I told myself that I wasn't going to make Myla a Halloween costume until she was old enough to tell me what she wanted to be AND ask me to make her costume. I figure since I'm a crafty momma, that most likely I'll be spending lots of time over the next several years making costumes for her so why not just save up all that craftiness for the future? Last year I bought Myla a ladybug costume from a consignment shop. It was cheap, cute and since I wasn't sure if she would even allow me to dress her up, it was perfect. I promised myself that I was just going to find something used again this year as I still don't think she understands what Halloween is - plus, she's defiant about EVERYTHING including getting dressed even in regular clothes. But alas, I broke down… I made her a costume.
Myla has always had a super round belly… which is now slowly beginning to disappear. It's because of that adorable belly that I decided to make her a costume. All I think of when looking at her belly is Garden Gnome. I was mainly thinking of the male garden gnome with the pants pulled up under that round belly, and the red little nose and cheeks. I pictured her with white eyebrows and a beard too - and giggled. However, regardless of how tom-boyish she is, I couldn't dress her as an old man at the age of 23 months. If she decides to be something like that in the years to come, that's fine. But since this costume was all my decision and not hers, I decided to make a female version of the garden gnome. She needed a big, pointy red hat, a pair of gnome-y shoes, and an outfit that screamed cuteness. Just look at her… you know there's not a cuter gnome out there.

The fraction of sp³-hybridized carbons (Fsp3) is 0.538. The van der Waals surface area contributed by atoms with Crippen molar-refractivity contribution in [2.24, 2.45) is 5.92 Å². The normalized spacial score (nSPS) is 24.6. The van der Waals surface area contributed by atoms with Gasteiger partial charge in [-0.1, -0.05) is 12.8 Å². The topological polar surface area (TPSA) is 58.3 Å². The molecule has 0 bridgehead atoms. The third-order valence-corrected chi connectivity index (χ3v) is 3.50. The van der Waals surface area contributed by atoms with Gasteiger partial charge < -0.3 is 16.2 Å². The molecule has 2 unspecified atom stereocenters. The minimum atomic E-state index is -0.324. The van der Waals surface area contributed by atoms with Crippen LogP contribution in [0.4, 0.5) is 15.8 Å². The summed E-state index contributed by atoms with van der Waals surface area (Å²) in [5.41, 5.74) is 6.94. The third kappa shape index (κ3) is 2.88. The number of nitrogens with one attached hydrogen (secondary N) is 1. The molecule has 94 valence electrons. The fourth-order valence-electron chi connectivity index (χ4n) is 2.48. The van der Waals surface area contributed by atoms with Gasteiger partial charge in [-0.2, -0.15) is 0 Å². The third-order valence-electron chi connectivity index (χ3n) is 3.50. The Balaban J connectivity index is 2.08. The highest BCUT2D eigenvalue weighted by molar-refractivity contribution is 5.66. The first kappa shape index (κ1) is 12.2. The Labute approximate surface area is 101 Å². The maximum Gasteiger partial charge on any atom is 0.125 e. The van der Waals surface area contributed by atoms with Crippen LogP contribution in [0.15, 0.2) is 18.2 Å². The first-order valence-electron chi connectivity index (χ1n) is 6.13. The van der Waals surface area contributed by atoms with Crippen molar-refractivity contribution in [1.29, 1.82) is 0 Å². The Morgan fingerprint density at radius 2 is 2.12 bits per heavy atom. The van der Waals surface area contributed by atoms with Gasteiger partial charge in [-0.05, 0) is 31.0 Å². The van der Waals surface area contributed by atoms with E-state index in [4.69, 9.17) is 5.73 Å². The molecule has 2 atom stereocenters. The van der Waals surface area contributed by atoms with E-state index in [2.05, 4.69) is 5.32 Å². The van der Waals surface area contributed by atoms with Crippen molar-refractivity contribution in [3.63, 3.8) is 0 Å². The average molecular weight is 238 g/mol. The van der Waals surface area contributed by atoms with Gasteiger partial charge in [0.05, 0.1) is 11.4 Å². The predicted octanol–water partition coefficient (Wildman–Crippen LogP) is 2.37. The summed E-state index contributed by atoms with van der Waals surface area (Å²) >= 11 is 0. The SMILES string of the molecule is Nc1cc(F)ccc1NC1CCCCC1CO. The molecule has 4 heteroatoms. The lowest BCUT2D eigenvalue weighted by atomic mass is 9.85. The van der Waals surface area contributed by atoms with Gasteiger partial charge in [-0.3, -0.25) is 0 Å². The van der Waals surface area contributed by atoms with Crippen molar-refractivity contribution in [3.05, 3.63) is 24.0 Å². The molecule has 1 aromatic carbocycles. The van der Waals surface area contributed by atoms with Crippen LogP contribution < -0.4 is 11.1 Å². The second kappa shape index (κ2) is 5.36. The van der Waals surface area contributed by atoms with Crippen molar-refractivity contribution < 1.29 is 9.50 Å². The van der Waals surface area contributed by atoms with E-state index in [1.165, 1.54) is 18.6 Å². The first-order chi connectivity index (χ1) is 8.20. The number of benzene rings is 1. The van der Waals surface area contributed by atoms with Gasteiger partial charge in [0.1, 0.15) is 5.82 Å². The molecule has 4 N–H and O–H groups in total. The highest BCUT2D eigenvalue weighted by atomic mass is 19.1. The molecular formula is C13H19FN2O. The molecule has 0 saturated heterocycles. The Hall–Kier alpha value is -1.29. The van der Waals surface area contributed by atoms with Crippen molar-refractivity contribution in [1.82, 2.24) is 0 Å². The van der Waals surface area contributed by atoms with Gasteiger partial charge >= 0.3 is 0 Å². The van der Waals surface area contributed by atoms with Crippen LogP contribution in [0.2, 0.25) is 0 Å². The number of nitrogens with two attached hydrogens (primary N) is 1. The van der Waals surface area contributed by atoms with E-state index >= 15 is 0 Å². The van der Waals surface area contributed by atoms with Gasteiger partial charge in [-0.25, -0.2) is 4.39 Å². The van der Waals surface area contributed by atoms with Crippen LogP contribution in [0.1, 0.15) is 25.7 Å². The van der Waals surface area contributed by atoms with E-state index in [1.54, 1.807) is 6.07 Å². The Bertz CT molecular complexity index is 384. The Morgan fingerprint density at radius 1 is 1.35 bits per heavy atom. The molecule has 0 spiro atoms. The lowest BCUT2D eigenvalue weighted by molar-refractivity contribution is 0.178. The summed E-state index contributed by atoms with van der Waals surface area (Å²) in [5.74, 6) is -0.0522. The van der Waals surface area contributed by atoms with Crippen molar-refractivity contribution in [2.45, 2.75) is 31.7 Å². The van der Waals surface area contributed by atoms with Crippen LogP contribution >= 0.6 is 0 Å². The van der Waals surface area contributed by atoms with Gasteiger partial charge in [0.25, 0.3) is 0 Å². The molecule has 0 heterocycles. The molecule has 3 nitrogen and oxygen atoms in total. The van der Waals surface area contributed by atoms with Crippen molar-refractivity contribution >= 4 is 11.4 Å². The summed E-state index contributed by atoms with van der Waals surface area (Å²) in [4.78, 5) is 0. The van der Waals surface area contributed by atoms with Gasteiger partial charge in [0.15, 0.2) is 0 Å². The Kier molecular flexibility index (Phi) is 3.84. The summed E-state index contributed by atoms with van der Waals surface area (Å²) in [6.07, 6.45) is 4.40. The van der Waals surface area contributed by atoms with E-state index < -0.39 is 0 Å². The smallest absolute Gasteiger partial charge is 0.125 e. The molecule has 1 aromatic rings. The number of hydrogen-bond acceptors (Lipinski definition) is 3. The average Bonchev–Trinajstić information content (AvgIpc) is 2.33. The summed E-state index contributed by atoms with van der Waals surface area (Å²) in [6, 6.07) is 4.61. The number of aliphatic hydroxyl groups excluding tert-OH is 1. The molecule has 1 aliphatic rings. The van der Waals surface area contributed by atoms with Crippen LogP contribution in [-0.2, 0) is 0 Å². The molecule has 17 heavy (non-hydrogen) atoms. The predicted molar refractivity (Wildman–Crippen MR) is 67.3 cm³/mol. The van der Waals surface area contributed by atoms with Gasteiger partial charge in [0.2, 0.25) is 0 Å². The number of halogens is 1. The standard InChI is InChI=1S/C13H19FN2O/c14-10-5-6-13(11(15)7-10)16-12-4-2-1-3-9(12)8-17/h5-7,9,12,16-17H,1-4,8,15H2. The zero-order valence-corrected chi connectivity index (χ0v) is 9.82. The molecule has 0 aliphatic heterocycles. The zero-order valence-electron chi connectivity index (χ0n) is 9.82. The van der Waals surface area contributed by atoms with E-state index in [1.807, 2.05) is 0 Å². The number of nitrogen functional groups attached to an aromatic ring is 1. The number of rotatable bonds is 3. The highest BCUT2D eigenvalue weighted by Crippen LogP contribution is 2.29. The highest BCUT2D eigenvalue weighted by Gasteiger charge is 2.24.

It took a lot of convincing to get her to try on the costume... including Elmo on TV and some Smarties... the costume stayed on just long enough to get a few shots.
Here are my super technical design techniques: I measured Myla's head, waist, and length for suspenders and laid out some simple designs on scrap fabric. After cutting them out leaving basic seam allowances, I hand basted the pieces and tried them on Myla. I marked some adjustments on the fabric pieces and used those pieces as my pattern. I left room for additional seam allowances, cut the pieces out from the actual fabric - all while crossing my fingers that it would come out OK. I did make a mistake on the sample hat - apparently late at night when I divide 19 by 2 - I get 8… therefore the hat was only 16 inches in diameter and wouldn't fit her head. Doh! Anyways, I made the necessary adjustments on the real fabric and again, crossed my fingers. Back in college I was able to eye-ball any measurement an inch or less and be right on... I continued sewing hoping that I still had that ability all these years later.
For the shoes, I used Myla's crocs as a template of sorts. I figured they would make a good shoe to wrap the gnome "shoes" around. This way, Myla could still wear a pair of shoes she was used to wearing and I would just slide the fabric "shoes" over the top of them and they would still have the grip on the bottom.
The shirt was a hand-me-down I found in a box of clothes - just so happened to be the perfect color and style to add to the outfit. Just added the flower.
I used a lightweight fusible interfacing for the suspender straps and a stiff fusible interfacing for the hat. I found the thick, yellow ric rac trim which screams "cheesy cute" and used Steam-a-seam for the flowers. It's the same material I used for the Baby Onesies - I told you I would find other uses for that miraculous product.
Now for the real test… to see if Myla will actually put on and keep on this costume for a little trick-or-treating fun. Happy Halloween!!!